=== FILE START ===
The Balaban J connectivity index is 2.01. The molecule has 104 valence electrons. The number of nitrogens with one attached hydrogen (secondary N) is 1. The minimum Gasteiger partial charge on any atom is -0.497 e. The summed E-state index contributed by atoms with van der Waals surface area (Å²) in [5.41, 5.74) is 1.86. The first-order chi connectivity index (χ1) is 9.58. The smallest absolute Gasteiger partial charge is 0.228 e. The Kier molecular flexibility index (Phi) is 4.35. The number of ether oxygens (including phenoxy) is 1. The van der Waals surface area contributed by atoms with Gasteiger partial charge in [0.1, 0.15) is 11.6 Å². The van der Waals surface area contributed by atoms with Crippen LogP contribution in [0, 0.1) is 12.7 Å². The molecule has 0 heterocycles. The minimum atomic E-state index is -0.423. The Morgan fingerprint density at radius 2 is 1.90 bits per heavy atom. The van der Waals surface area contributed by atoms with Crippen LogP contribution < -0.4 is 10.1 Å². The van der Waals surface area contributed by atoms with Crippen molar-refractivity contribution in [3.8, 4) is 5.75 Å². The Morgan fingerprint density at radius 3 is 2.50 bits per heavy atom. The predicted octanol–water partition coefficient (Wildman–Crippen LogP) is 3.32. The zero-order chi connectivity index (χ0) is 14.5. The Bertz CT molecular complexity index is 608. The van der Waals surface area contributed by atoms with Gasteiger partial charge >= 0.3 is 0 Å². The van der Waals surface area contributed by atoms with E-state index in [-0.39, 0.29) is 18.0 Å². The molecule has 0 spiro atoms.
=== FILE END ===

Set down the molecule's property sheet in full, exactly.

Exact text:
The Balaban J connectivity index is 2.01. The molecule has 104 valence electrons. The number of nitrogens with one attached hydrogen (secondary N) is 1. The minimum Gasteiger partial charge on any atom is -0.497 e. The summed E-state index contributed by atoms with van der Waals surface area (Å²) in [5.41, 5.74) is 1.86. The first-order chi connectivity index (χ1) is 9.58. The smallest absolute Gasteiger partial charge is 0.228 e. The Kier molecular flexibility index (Phi) is 4.35. The number of ether oxygens (including phenoxy) is 1. The van der Waals surface area contributed by atoms with Gasteiger partial charge in [0.1, 0.15) is 11.6 Å². The van der Waals surface area contributed by atoms with Crippen LogP contribution in [0, 0.1) is 12.7 Å². The molecule has 0 heterocycles. The minimum atomic E-state index is -0.423. The Morgan fingerprint density at radius 2 is 1.90 bits per heavy atom. The van der Waals surface area contributed by atoms with Crippen LogP contribution < -0.4 is 10.1 Å². The van der Waals surface area contributed by atoms with Crippen molar-refractivity contribution in [3.8, 4) is 5.75 Å². The Morgan fingerprint density at radius 3 is 2.50 bits per heavy atom. The predicted octanol–water partition coefficient (Wildman–Crippen LogP) is 3.32. The zero-order chi connectivity index (χ0) is 14.5. The Bertz CT molecular complexity index is 608. The van der Waals surface area contributed by atoms with Gasteiger partial charge >= 0.3 is 0 Å². The van der Waals surface area contributed by atoms with E-state index in [-0.39, 0.29) is 18.0 Å². The molecule has 0 spiro atoms.